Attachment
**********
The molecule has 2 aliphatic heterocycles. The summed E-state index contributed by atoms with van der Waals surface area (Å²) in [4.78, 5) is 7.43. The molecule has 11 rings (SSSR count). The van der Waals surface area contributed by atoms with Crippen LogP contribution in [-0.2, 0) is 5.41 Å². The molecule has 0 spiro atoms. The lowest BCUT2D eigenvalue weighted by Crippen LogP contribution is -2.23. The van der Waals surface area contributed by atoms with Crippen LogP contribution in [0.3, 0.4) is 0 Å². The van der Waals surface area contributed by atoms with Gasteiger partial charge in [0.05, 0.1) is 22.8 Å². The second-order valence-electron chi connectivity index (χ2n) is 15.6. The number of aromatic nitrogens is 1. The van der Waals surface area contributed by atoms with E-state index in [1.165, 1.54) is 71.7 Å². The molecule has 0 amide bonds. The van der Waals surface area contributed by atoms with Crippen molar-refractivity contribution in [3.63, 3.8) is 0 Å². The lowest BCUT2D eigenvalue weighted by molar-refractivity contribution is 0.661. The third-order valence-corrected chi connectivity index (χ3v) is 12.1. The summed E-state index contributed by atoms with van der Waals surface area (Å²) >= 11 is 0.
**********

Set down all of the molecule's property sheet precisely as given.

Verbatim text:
The molecule has 2 aliphatic heterocycles. The summed E-state index contributed by atoms with van der Waals surface area (Å²) in [4.78, 5) is 7.43. The molecule has 11 rings (SSSR count). The van der Waals surface area contributed by atoms with Crippen LogP contribution in [-0.2, 0) is 5.41 Å². The molecule has 0 spiro atoms. The lowest BCUT2D eigenvalue weighted by Crippen LogP contribution is -2.23. The van der Waals surface area contributed by atoms with Crippen LogP contribution in [0.3, 0.4) is 0 Å². The van der Waals surface area contributed by atoms with Gasteiger partial charge in [0.05, 0.1) is 22.8 Å². The second-order valence-electron chi connectivity index (χ2n) is 15.6. The number of aromatic nitrogens is 1. The van der Waals surface area contributed by atoms with E-state index in [1.165, 1.54) is 71.7 Å². The molecule has 0 amide bonds. The van der Waals surface area contributed by atoms with Crippen molar-refractivity contribution in [3.63, 3.8) is 0 Å². The lowest BCUT2D eigenvalue weighted by molar-refractivity contribution is 0.661. The third-order valence-corrected chi connectivity index (χ3v) is 12.1. The summed E-state index contributed by atoms with van der Waals surface area (Å²) >= 11 is 0.